Conservatism: A Question
July 18, 2002
Conservative. What is a conservative? The question has also been asked, "What is a 'true conservative?'" Ralph Bristol gave his take on that question in his article, "There is no true conservative."
Before we begin to label people as conservative or liberal, it would be a good thing for us to stop and understand what the words mean. We need a handle, not only on the dictionary meaning but also how these labels have been used historically and within the particular context we are considering.
Even looking for the answer in the dictionary can be confusing. According to the Webster's Ninth New Collegiate Dictionary the primary definition for conservative is "preservative." As usual the dictionary points us to another word to find the root of the meaning. In this case we take a look at conservatism; "a disposition in politics to preserve what is established."
When we consider this definition of political conservatism, which is consistent with other usage of the word (conservative dress, conservative religion, etc.), it turns our application of the term upside down. Consider; though school choice is typically considered a conservative issue, those who are advocates of school choice are not truly conservative according to this definition. Webster tells us conservatives are people who are "tending to or disposed to maintain existing views, conditions, or institutions." So, in this case, those opposed to school choice are conservatives!
We must conclude that Webster only gives us a start to understanding conservatism. History gives us insight. One of the primary lessons we learn from the past is that even those who claim the label "conservative" come in various stripes.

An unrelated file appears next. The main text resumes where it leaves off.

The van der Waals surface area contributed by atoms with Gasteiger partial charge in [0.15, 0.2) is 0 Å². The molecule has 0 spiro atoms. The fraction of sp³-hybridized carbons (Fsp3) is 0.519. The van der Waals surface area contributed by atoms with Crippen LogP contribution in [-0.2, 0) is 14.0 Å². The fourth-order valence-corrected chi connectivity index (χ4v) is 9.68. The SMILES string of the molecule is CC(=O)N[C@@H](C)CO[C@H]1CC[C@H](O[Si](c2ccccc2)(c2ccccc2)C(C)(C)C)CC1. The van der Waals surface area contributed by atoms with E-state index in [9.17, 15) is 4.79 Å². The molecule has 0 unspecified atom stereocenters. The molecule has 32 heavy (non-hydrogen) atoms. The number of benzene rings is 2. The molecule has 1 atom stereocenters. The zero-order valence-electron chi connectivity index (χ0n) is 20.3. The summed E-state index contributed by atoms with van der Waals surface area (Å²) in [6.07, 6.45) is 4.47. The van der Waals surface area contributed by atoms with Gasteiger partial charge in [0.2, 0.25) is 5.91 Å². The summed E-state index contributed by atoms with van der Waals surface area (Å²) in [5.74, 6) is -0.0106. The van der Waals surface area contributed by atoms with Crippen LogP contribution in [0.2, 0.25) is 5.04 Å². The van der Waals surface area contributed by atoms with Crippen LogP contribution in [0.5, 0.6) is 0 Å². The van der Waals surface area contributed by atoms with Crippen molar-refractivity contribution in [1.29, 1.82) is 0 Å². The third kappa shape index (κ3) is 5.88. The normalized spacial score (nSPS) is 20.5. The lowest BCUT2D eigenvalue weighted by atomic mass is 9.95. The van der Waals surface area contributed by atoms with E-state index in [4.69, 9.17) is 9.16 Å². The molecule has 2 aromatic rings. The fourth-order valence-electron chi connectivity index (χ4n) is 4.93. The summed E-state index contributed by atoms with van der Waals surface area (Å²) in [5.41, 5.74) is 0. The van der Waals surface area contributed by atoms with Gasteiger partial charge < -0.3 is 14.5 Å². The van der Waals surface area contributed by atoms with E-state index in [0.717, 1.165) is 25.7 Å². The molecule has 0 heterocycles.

Pick up any book on the topic or peruse essays on the Internet and you will read of classical conservatives, neoconservatives, paleoconservatives and even an animal called a neopaleoconservative. Some trace their views of conservatism to the writings of Edmund Burke. Others will point to Rockwell and any other number of philosophers and political scientists.
In the end, what we learn from the history of American conservatism is there has never been a cohesive platform for conservatism. Unlike England there is no viable American political party with its own platform of issues known as the Conservative Party.
That brings us to today. History continues into the present. Conservatism is more of an adjective than a noun. There is no complete list of issues that makes a person conservative. That is why we see people labeled as "social conservatives" and "fiscal conservatives." Both of these labels fall under the umbrella of political conservatism.
Still, none of this explains WHAT a conservative is. It doesn't answer the question, "What is a 'true' conservative?" This article will begin a series of articles by various proponents of the movement. Somehow I don't believe we all agree on an answer, but perhaps we can better understand the mosaic that makes up American conservatism.
Next week look for an original article by Jim Kalb as he takes a stab at answering the question.